Reading Temperature with AD595AQ

I would like to make a simple (the emphasis is on simple)temperature indicator using a Arduino Diecimila 328, protype shield, K-type thermocouple and an AD595AQ amplifier.

The data sheet for the 595 makes sense to me and I don't think I will have any problems wiring it up on the prototype shield.

But the software is the problem. :-[

I would like to see the temperature in the “serial port monitor” window of the environment. I would like to see the temperature printed on the computer screen every minute.

Is there anyone who knows where I can download such software that is well documented so that I can learn?

This is a very easy job for an Arduino. It is nice you have a 328 but a 168 could easily do the job as well.
Here’s a simple sketch I wrote that is the start of a differential temperature controller:
I implemented a lookup table using an array based on the AD595 datasheet values and do a linear interpolation between the points - there’s lots of other ways to do it.

You’ll just need to change up the main loop. Use the millis() function and fire off your Serial.print statements after 60101000 = 600000 milliseconds have elapsed, that’s what long integers are for!

BTW lcd.print(223) will give you a degree character on your display.

Have fun.

/* AD595 thermocouple temperature display */
#include <LCD4Bit_mod.h>

LCD4Bit_mod lcd = LCD4Bit_mod(2); // 2 lines on the display

#define AD595_PIN 1  // analog pin 1
//Function for Temp(C) depending on Voltage (milliamp)
#define SIZE_FTV_TBL 32
int ftv[32][2] = {
  {-20,-189},
  {-10,-94},
  {0,3},
  {10,101},
  {20,200},
  {25,250},
  {30,300},
  {40,401},
  {50,503},
  {60,605},
  {80,810},
  {100,1015},
  {120,1219},
  {140,1420},
  {160,1620},
  {180,1817},
  {200,2015},
  {220,2213},
  {240,2413},
  {260,2614},
  {280,2817},
  {300,3022},
  {320,3227},
  {340,3434},
  {360,3641},
  {380,3849},
  {400,4057},
  {420,4266},
  {440,4476},
  {460,4686},
  {480,4896},
  {500,5107}
  };
  
float tCel;

void CelsiusToFarenheit(float const tCel, float &tFar)
{
  tFar = tCel * 1.8 + 32;
}

void readThermocouple(float &tCel)
{
  byte thermoADval = analogRead(AD595_PIN); 
  int mV = (thermoADval/1023.0) * 5000;
//  Serial.print("mV = ");
//  Serial.print(mV,DEC);
  int i=1;
  int C1=0;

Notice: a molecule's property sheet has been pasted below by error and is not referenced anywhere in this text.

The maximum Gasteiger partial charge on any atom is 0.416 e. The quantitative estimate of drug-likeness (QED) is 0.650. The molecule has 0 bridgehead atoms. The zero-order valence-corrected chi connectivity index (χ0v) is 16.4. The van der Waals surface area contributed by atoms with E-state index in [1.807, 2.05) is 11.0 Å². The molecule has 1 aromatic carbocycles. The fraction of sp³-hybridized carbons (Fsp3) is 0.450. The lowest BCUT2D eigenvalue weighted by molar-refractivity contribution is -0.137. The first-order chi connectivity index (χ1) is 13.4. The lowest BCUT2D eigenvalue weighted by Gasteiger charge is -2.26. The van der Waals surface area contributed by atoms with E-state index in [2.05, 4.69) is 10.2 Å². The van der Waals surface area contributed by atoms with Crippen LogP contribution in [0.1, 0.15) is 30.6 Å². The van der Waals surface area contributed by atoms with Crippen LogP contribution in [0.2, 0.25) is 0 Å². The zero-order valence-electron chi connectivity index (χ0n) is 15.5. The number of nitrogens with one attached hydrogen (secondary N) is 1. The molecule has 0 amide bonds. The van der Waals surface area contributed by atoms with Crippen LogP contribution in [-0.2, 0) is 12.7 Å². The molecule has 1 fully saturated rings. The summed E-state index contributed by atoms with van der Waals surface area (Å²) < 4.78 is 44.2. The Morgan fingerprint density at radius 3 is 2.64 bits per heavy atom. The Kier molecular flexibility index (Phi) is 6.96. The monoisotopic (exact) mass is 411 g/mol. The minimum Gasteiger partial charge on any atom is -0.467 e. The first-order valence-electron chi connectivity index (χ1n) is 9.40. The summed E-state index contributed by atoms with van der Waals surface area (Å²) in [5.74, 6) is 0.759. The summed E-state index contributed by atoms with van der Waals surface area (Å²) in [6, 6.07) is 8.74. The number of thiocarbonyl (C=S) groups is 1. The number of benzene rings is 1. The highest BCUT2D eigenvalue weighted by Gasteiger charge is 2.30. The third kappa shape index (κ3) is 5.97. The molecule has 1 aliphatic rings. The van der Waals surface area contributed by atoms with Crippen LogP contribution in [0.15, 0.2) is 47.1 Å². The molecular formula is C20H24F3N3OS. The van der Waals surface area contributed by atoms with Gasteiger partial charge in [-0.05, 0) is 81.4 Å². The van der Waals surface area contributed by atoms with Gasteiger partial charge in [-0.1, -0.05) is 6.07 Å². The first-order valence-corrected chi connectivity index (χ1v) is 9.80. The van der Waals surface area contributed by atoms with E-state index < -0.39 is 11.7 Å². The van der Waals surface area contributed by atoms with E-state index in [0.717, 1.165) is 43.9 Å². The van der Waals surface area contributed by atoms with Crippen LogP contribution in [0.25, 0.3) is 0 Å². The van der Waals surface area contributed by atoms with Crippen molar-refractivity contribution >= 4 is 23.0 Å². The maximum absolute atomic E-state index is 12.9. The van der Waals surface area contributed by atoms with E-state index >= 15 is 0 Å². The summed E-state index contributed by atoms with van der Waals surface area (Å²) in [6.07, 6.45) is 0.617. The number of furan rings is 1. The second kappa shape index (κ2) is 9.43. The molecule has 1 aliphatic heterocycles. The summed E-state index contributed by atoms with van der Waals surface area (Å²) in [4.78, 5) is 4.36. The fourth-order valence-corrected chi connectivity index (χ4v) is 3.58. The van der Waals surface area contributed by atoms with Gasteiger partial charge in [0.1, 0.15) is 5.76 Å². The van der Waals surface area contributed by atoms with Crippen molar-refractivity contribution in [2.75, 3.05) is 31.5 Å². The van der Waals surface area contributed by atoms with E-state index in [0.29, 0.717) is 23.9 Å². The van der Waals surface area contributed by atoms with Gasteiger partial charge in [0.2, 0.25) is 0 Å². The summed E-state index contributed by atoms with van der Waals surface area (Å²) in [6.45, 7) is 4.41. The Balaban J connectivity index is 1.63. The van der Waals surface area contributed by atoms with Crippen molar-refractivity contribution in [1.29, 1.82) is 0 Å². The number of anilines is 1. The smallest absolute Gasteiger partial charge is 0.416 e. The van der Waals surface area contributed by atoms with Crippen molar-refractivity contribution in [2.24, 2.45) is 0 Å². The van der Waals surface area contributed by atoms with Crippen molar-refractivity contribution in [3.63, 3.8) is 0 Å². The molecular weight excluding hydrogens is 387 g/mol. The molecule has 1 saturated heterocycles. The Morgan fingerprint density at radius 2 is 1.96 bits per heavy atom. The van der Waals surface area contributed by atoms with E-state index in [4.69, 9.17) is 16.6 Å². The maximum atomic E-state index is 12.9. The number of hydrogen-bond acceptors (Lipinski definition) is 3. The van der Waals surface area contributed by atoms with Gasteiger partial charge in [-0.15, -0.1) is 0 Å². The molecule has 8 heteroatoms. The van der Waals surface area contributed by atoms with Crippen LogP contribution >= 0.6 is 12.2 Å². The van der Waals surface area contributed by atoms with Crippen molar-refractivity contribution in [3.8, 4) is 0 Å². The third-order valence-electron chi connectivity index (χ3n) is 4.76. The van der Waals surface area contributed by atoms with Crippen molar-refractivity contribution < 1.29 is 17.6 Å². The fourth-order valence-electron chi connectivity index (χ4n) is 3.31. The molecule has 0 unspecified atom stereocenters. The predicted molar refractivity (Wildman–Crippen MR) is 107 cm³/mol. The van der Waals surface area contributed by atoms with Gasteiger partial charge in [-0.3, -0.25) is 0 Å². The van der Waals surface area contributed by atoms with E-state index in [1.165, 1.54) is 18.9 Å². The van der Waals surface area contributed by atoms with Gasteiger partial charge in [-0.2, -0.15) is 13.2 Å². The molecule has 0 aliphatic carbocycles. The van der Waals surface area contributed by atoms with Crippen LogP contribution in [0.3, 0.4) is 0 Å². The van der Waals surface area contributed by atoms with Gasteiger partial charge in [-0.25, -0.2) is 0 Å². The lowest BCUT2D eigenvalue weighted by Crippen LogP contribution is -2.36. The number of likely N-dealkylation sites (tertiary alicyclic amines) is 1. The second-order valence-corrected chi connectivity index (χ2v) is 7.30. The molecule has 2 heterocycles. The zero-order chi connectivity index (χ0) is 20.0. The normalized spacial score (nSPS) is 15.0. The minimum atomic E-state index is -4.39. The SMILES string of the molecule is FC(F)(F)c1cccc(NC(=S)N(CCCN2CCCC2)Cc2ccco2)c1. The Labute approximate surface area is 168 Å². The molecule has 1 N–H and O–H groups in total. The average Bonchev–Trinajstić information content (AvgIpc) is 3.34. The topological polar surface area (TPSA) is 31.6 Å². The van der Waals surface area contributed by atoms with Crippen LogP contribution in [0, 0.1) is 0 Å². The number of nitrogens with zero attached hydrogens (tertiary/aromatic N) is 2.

int C2=0;
  int V1,V2;
  for( i=1; (i<32) && C2==0; i++)
  {
    if (ftv[i][1]>mV)
    {
      C2 = ftv[i][0];
      C1 = ftv[i-1][0];
      V1 = ftv[i-1][1];
      V2 = ftv[i][1];
    }
  }
//  Serial.print(", ");
  if (i==SIZE_FTV_TBL)
    tCel = 9999;
  else
  {
    tCel = float(mV-V1)/(V2-V1);
    tCel = tCel * (C2-C1) + C1;
  }
}

void displayTemp()
{
  float tFar;
  CelsiusToFarenheit(tCel,tFar);  
  lcd.clear();
  lcd.cursorTo(1,0);
  lcd.printIn("TCouple=");
  char buf[6];
  itoa(int(tCel),buf,10);
  lcd.printIn(buf);
  lcd.print('C');
  lcd.print('/');
  itoa(int(tFar),buf,10);
  lcd.printIn(buf);
  lcd.print('F');
  
  Serial.print("Temp: ");
  Serial.print(tCel,DEC);
  Serial.print("C, ");
  Serial.print(tFar,DEC);
  Serial.println('F');
}
  
void setup()
{
  Serial.begin(57600);
  pinMode(22, OUTPUT);
  lcd.init();
  lcd.clear();
  delay(10);
}

boolean pump_on = false;
boolean status_change = true;
void loop()
{
  readThermocouple(tCel);
  displayTemp();
  if (tCel>30)
  {  lcd.cursorTo(2,0);
    lcd.printIn("PUMP ON");
    status_change = !pump_on;
    pump_on = true;
  }
  else
  {
    status_change = pump_on;
    pump_on = false;
  }
  if (status_change)
    digitalWrite(22,pump_on);
  delay(1000);
}

Ooops, I gave the formula for a 10 minute interval! Just 60000 millis for one minute!

Emdee, Thank you very much. After a quick look I believe I can understand this program. This is great! :slight_smile:

Am I correct in saying this program prints to an LCD screen and not the computer? I do not have an LCD display. I guess this is a good reason I should get one. :slight_smile:

Jim,
Yes this program prints to an LCD, as well as outputting to the serial port.
Just delete the extra LCD stuff from the displayTemp() function, and any other lcd calls in setup() and main().

The LCD shield from nuelectronics is a nice choice because of the buttons that also provide user input.

In case you haven't figured it out yet, Serial.print() statements are your best friend in the Arduino world. Feel free to sprinkle your code with them so that you can see what's going on in the serial monitor window while it executes. This is called instrumenting your code. Once you have everything debugged you can get rid of all the extra Serial.print() statements. I would call this standard operating procedure.

BTW: I have switched over to using the MAX6675 thermocouple chip, which is slightly cheaper, and in in my opinion, easier to implement as long as you aren't intimidated by the SOIC form factor. Another forum member, Ryan, has made a nice library for using this. The MAX6675 uses SPI to digitally transmit the temperature to the ATMEL CPU, so the software doesn't have to calculate the temperature based on voltage levels.